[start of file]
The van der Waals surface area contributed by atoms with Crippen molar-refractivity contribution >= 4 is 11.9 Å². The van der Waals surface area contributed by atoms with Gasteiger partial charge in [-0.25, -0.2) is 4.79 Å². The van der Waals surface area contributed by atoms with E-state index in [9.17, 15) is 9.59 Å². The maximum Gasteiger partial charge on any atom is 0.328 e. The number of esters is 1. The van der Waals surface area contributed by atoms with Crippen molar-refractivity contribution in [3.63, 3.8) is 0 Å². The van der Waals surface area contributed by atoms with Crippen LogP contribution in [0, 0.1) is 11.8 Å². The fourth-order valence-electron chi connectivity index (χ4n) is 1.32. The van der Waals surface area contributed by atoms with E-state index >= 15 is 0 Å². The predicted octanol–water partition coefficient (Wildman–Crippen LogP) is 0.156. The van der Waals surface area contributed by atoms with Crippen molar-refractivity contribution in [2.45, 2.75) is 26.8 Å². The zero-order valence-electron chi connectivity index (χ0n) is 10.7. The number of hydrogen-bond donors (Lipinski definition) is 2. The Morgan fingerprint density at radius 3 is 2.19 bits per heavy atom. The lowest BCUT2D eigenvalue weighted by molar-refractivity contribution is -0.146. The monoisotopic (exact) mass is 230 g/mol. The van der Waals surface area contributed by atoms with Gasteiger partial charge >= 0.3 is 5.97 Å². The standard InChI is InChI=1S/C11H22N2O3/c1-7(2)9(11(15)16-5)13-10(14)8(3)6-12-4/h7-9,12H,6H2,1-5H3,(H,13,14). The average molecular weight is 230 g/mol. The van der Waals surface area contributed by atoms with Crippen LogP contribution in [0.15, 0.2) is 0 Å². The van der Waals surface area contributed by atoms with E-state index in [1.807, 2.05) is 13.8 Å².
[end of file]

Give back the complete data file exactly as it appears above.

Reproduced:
The van der Waals surface area contributed by atoms with Crippen molar-refractivity contribution >= 4 is 11.9 Å². The van der Waals surface area contributed by atoms with Gasteiger partial charge in [-0.25, -0.2) is 4.79 Å². The van der Waals surface area contributed by atoms with E-state index in [9.17, 15) is 9.59 Å². The maximum Gasteiger partial charge on any atom is 0.328 e. The number of esters is 1. The van der Waals surface area contributed by atoms with Crippen molar-refractivity contribution in [3.63, 3.8) is 0 Å². The van der Waals surface area contributed by atoms with Crippen LogP contribution in [0, 0.1) is 11.8 Å². The fourth-order valence-electron chi connectivity index (χ4n) is 1.32. The van der Waals surface area contributed by atoms with E-state index >= 15 is 0 Å². The predicted octanol–water partition coefficient (Wildman–Crippen LogP) is 0.156. The van der Waals surface area contributed by atoms with Crippen molar-refractivity contribution in [2.45, 2.75) is 26.8 Å². The zero-order valence-electron chi connectivity index (χ0n) is 10.7. The number of hydrogen-bond donors (Lipinski definition) is 2. The Morgan fingerprint density at radius 3 is 2.19 bits per heavy atom. The lowest BCUT2D eigenvalue weighted by molar-refractivity contribution is -0.146. The monoisotopic (exact) mass is 230 g/mol. The van der Waals surface area contributed by atoms with Gasteiger partial charge >= 0.3 is 5.97 Å². The standard InChI is InChI=1S/C11H22N2O3/c1-7(2)9(11(15)16-5)13-10(14)8(3)6-12-4/h7-9,12H,6H2,1-5H3,(H,13,14). The average molecular weight is 230 g/mol. The van der Waals surface area contributed by atoms with Crippen LogP contribution in [0.15, 0.2) is 0 Å². The van der Waals surface area contributed by atoms with E-state index in [1.807, 2.05) is 13.8 Å².